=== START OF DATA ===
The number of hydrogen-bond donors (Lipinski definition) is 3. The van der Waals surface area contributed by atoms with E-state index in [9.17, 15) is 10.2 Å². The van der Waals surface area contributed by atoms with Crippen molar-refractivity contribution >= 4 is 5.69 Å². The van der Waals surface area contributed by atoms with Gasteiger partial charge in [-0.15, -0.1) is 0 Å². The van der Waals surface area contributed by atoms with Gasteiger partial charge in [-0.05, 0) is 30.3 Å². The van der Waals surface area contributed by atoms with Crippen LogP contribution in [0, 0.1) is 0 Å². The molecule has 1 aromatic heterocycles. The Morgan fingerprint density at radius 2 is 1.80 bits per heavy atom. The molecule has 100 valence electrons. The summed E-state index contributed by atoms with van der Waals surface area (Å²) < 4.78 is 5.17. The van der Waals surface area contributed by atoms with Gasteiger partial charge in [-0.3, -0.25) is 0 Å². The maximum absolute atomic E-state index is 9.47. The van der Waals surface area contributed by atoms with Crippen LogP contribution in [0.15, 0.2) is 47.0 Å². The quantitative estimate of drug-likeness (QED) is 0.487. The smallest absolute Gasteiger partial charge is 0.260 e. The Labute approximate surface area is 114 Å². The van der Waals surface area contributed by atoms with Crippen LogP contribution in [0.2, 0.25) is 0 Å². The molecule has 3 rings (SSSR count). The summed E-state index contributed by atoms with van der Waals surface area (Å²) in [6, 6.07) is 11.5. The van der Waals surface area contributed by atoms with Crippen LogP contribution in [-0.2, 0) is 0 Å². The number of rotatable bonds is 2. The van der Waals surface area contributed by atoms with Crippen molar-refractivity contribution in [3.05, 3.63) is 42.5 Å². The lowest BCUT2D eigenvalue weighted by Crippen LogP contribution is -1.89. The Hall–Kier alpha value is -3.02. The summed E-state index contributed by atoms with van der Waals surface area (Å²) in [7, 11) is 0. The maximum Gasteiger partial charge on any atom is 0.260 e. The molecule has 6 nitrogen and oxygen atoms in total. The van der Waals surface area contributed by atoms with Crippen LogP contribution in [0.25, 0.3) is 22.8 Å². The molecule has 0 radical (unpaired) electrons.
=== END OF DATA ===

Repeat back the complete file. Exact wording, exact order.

The number of hydrogen-bond donors (Lipinski definition) is 3. The van der Waals surface area contributed by atoms with E-state index in [9.17, 15) is 10.2 Å². The van der Waals surface area contributed by atoms with Crippen molar-refractivity contribution >= 4 is 5.69 Å². The van der Waals surface area contributed by atoms with Gasteiger partial charge in [-0.15, -0.1) is 0 Å². The van der Waals surface area contributed by atoms with Gasteiger partial charge in [-0.05, 0) is 30.3 Å². The van der Waals surface area contributed by atoms with Crippen LogP contribution in [0, 0.1) is 0 Å². The molecule has 1 aromatic heterocycles. The Morgan fingerprint density at radius 2 is 1.80 bits per heavy atom. The molecule has 100 valence electrons. The summed E-state index contributed by atoms with van der Waals surface area (Å²) < 4.78 is 5.17. The van der Waals surface area contributed by atoms with Gasteiger partial charge in [-0.3, -0.25) is 0 Å². The maximum absolute atomic E-state index is 9.47. The van der Waals surface area contributed by atoms with Crippen LogP contribution in [0.15, 0.2) is 47.0 Å². The quantitative estimate of drug-likeness (QED) is 0.487. The smallest absolute Gasteiger partial charge is 0.260 e. The Labute approximate surface area is 114 Å². The van der Waals surface area contributed by atoms with Crippen LogP contribution in [0.2, 0.25) is 0 Å². The molecule has 3 rings (SSSR count). The summed E-state index contributed by atoms with van der Waals surface area (Å²) in [6, 6.07) is 11.5. The van der Waals surface area contributed by atoms with Crippen LogP contribution in [-0.2, 0) is 0 Å². The number of rotatable bonds is 2. The van der Waals surface area contributed by atoms with Crippen molar-refractivity contribution in [3.05, 3.63) is 42.5 Å². The lowest BCUT2D eigenvalue weighted by Crippen LogP contribution is -1.89. The Hall–Kier alpha value is -3.02. The summed E-state index contributed by atoms with van der Waals surface area (Å²) in [7, 11) is 0. The maximum Gasteiger partial charge on any atom is 0.260 e. The molecule has 6 nitrogen and oxygen atoms in total. The van der Waals surface area contributed by atoms with Crippen LogP contribution in [0.25, 0.3) is 22.8 Å². The molecule has 0 radical (unpaired) electrons.